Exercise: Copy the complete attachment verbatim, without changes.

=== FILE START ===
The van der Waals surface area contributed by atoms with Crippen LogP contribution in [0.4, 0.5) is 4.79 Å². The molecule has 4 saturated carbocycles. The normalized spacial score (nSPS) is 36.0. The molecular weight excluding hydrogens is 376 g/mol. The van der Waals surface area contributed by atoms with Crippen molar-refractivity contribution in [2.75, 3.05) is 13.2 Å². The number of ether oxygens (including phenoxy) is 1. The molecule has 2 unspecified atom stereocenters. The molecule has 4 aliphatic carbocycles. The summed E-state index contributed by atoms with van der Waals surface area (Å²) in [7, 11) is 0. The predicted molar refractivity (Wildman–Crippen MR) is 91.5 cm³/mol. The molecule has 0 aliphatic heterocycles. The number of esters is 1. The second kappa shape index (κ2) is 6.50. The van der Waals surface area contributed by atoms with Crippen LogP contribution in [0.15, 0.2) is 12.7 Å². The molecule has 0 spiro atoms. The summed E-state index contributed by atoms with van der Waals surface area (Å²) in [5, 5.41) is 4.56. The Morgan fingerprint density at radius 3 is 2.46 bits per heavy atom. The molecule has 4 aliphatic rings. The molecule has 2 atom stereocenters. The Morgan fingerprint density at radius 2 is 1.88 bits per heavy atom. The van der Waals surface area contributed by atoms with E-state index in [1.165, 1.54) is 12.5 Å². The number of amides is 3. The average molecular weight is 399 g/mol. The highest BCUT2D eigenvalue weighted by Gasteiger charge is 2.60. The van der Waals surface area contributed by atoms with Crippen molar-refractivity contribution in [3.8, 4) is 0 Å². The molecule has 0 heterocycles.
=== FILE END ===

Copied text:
The van der Waals surface area contributed by atoms with Crippen LogP contribution in [0.4, 0.5) is 4.79 Å². The molecule has 4 saturated carbocycles. The normalized spacial score (nSPS) is 36.0. The molecular weight excluding hydrogens is 376 g/mol. The van der Waals surface area contributed by atoms with Crippen molar-refractivity contribution in [2.75, 3.05) is 13.2 Å². The number of ether oxygens (including phenoxy) is 1. The molecule has 2 unspecified atom stereocenters. The molecule has 4 aliphatic carbocycles. The summed E-state index contributed by atoms with van der Waals surface area (Å²) in [7, 11) is 0. The predicted molar refractivity (Wildman–Crippen MR) is 91.5 cm³/mol. The molecule has 0 aliphatic heterocycles. The number of esters is 1. The second kappa shape index (κ2) is 6.50. The van der Waals surface area contributed by atoms with Crippen LogP contribution in [0.15, 0.2) is 12.7 Å². The molecule has 0 spiro atoms. The summed E-state index contributed by atoms with van der Waals surface area (Å²) in [5, 5.41) is 4.56. The Morgan fingerprint density at radius 3 is 2.46 bits per heavy atom. The molecule has 4 aliphatic rings. The molecule has 2 atom stereocenters. The Morgan fingerprint density at radius 2 is 1.88 bits per heavy atom. The van der Waals surface area contributed by atoms with E-state index in [1.165, 1.54) is 12.5 Å². The number of amides is 3. The average molecular weight is 399 g/mol. The highest BCUT2D eigenvalue weighted by Gasteiger charge is 2.60. The van der Waals surface area contributed by atoms with Crippen molar-refractivity contribution in [3.8, 4) is 0 Å². The molecule has 0 heterocycles.